The solar market has been dependent on traditional cleaning systems for decades. Recently, however, there has been a noticeable shift from traditional to semi-automatic and automatic cleaning. Historically, traditional methods have been used since the beginning of solar power development in the country. Semi-automatic cleaning appeared around 2010. For the purposes of this article, “semi-automatic” may be defined as a combination of automatic rotary brush systems on the modules or between rows, and manual cleaning; while automatic systems require minimal manpower. The article is based on InSolare’s experience in the solar industry since 2009. InSolare is a technology leader (>250 MW completed and >300 MW in the pipeline) and has a team of over 200 employees who are led by a PhD holder with around 50 patents. The key methods for cleaning solar plants can be divided into three types.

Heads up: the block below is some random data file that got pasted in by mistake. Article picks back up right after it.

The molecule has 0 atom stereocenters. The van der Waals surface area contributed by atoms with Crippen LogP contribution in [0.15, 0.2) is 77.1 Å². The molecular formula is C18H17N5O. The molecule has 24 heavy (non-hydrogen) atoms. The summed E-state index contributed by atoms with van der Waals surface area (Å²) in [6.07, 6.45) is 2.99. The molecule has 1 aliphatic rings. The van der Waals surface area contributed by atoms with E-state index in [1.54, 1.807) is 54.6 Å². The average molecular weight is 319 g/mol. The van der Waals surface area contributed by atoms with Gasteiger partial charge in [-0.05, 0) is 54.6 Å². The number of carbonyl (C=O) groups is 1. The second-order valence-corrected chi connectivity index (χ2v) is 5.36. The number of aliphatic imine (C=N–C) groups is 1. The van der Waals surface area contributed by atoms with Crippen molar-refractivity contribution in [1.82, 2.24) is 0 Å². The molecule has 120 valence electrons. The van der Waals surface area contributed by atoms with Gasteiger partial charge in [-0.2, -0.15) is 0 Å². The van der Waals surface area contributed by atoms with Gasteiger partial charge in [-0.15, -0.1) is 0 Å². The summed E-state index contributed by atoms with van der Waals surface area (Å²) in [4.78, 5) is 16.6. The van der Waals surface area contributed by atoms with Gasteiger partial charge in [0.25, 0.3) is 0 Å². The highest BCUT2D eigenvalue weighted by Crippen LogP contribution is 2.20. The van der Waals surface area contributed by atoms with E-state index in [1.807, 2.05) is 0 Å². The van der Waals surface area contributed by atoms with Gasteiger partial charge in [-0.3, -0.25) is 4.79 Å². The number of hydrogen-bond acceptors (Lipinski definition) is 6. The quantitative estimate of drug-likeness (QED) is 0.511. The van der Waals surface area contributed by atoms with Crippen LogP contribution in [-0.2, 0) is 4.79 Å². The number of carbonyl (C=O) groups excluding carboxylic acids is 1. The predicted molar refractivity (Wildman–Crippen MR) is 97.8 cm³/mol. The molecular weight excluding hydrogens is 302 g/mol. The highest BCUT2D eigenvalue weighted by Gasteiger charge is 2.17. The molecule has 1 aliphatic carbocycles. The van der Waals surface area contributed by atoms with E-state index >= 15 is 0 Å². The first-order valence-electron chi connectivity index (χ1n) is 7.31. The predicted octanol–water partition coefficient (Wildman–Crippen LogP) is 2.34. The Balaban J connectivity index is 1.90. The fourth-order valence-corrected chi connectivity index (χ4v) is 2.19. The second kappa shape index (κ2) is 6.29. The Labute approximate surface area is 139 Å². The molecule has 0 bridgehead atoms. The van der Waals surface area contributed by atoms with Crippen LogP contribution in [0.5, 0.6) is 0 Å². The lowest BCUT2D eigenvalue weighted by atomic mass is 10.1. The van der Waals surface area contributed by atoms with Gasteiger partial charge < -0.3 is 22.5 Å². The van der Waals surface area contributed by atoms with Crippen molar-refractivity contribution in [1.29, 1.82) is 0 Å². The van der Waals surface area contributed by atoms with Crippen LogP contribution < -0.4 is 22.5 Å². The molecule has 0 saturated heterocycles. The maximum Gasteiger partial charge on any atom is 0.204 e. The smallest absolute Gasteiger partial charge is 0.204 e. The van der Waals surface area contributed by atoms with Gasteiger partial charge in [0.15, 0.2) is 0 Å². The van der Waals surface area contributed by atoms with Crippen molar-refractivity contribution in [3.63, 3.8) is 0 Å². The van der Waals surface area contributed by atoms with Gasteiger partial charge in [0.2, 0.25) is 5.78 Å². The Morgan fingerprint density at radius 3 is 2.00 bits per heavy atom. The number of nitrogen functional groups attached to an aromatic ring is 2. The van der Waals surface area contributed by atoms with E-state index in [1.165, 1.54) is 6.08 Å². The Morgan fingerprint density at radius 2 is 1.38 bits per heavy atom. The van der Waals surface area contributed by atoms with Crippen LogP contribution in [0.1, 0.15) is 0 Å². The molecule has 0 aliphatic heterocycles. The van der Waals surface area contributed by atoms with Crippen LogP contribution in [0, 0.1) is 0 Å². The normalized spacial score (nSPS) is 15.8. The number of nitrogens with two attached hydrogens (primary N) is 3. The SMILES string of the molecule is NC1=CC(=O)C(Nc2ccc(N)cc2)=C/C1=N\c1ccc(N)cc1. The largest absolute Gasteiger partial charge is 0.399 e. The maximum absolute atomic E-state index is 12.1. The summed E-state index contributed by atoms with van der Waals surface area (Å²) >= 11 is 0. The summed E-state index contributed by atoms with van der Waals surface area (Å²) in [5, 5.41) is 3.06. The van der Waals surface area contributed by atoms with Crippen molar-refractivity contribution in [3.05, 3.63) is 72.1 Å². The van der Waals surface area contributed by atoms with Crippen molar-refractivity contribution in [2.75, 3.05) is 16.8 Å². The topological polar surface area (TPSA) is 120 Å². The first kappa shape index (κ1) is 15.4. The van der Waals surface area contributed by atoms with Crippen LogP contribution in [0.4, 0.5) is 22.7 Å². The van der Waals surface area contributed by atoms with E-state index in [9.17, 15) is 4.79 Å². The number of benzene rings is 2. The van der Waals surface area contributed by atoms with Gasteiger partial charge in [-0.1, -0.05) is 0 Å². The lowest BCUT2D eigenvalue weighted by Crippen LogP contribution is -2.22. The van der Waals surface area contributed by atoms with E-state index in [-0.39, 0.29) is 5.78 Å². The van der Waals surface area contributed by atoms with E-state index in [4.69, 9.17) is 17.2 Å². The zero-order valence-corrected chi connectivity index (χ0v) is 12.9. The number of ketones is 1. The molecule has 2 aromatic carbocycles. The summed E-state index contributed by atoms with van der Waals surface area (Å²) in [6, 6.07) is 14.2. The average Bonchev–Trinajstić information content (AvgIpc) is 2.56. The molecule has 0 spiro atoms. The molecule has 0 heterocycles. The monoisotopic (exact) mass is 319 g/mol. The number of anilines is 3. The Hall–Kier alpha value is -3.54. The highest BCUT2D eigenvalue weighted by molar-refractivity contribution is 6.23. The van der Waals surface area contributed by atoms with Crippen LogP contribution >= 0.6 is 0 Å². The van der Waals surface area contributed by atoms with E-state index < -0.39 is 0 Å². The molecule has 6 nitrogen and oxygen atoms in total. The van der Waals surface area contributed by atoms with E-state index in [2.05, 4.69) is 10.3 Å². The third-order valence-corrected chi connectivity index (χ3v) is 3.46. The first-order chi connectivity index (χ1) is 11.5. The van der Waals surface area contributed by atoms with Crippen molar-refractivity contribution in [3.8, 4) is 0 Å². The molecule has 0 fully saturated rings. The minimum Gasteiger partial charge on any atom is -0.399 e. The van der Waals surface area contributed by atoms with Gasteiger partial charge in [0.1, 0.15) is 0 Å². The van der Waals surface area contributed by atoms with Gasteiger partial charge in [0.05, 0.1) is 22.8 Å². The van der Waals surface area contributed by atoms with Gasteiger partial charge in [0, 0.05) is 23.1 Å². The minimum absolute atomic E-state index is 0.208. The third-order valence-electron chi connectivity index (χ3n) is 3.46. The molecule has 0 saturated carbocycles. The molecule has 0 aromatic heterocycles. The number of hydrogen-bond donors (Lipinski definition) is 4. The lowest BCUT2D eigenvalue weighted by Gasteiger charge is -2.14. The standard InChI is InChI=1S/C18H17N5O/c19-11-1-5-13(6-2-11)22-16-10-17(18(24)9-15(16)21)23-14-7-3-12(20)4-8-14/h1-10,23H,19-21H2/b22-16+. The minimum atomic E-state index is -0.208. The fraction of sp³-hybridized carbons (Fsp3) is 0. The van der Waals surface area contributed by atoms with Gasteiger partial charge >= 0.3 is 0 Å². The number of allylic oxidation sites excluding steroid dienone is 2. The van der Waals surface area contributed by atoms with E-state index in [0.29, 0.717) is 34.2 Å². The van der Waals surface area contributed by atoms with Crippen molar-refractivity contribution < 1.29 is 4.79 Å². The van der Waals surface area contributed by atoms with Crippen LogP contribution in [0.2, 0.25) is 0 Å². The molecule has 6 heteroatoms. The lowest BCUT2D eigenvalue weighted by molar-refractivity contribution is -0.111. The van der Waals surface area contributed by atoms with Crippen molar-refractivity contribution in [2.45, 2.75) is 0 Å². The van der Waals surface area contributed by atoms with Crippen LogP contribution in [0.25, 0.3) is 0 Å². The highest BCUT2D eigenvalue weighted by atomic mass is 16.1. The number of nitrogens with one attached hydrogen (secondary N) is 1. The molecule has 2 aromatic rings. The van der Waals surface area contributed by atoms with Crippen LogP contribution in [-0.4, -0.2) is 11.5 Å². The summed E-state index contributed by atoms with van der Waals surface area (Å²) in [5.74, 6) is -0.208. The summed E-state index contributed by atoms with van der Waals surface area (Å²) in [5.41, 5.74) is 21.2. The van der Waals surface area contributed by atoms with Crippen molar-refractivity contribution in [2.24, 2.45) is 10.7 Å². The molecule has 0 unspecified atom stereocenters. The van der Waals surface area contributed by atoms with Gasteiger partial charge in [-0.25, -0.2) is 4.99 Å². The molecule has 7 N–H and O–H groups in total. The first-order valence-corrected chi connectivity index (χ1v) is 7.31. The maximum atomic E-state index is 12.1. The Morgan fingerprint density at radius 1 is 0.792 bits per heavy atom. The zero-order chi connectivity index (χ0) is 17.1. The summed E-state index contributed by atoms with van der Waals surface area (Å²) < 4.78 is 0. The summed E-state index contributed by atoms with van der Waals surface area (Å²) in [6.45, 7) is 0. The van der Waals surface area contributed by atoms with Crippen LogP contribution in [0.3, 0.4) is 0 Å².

Traditional wet cleaning: Here, a water pipe network is constructed across the solar plant, with nozzles built at predefined intervals/locations for the cleaning team to plug in the hose pipes as required. A brush/mop/cloth may be used by the cleaning team after spraying water on modules. This facilitates the most effective cleaning, but is slow, expensive and uses a lot of water, which may not be available at remote sites. Water spray systems, using nozzles, sprinklers or other means, have attracted attention. However, these are deployed mainly in areas where access is a challenge, such as commercial/industrial superstructures, car parks or residential areas.